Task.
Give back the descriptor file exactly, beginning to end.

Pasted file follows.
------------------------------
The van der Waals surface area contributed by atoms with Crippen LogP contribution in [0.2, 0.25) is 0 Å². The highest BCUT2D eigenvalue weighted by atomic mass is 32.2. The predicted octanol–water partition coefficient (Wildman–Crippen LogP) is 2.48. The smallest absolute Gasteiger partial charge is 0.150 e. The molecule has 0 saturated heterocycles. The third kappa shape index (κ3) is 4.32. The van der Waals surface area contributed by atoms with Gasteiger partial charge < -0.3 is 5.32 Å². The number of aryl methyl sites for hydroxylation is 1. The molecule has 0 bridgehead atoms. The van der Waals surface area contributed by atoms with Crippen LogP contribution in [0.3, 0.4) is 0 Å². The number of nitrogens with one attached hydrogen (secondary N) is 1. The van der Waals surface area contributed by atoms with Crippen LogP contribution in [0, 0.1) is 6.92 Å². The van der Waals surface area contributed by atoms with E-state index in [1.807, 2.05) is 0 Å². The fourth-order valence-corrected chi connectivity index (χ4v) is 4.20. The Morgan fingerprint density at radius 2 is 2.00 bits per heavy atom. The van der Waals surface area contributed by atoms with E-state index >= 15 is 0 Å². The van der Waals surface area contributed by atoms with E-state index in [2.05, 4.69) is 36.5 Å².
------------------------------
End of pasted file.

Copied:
The van der Waals surface area contributed by atoms with Crippen LogP contribution in [0.2, 0.25) is 0 Å². The highest BCUT2D eigenvalue weighted by atomic mass is 32.2. The predicted octanol–water partition coefficient (Wildman–Crippen LogP) is 2.48. The smallest absolute Gasteiger partial charge is 0.150 e. The molecule has 0 saturated heterocycles. The third kappa shape index (κ3) is 4.32. The van der Waals surface area contributed by atoms with Gasteiger partial charge < -0.3 is 5.32 Å². The number of aryl methyl sites for hydroxylation is 1. The molecule has 0 bridgehead atoms. The van der Waals surface area contributed by atoms with Crippen LogP contribution in [0.3, 0.4) is 0 Å². The number of nitrogens with one attached hydrogen (secondary N) is 1. The van der Waals surface area contributed by atoms with Crippen LogP contribution in [0, 0.1) is 6.92 Å². The van der Waals surface area contributed by atoms with E-state index in [1.807, 2.05) is 0 Å². The fourth-order valence-corrected chi connectivity index (χ4v) is 4.20. The Morgan fingerprint density at radius 2 is 2.00 bits per heavy atom. The van der Waals surface area contributed by atoms with E-state index >= 15 is 0 Å². The van der Waals surface area contributed by atoms with E-state index in [2.05, 4.69) is 36.5 Å².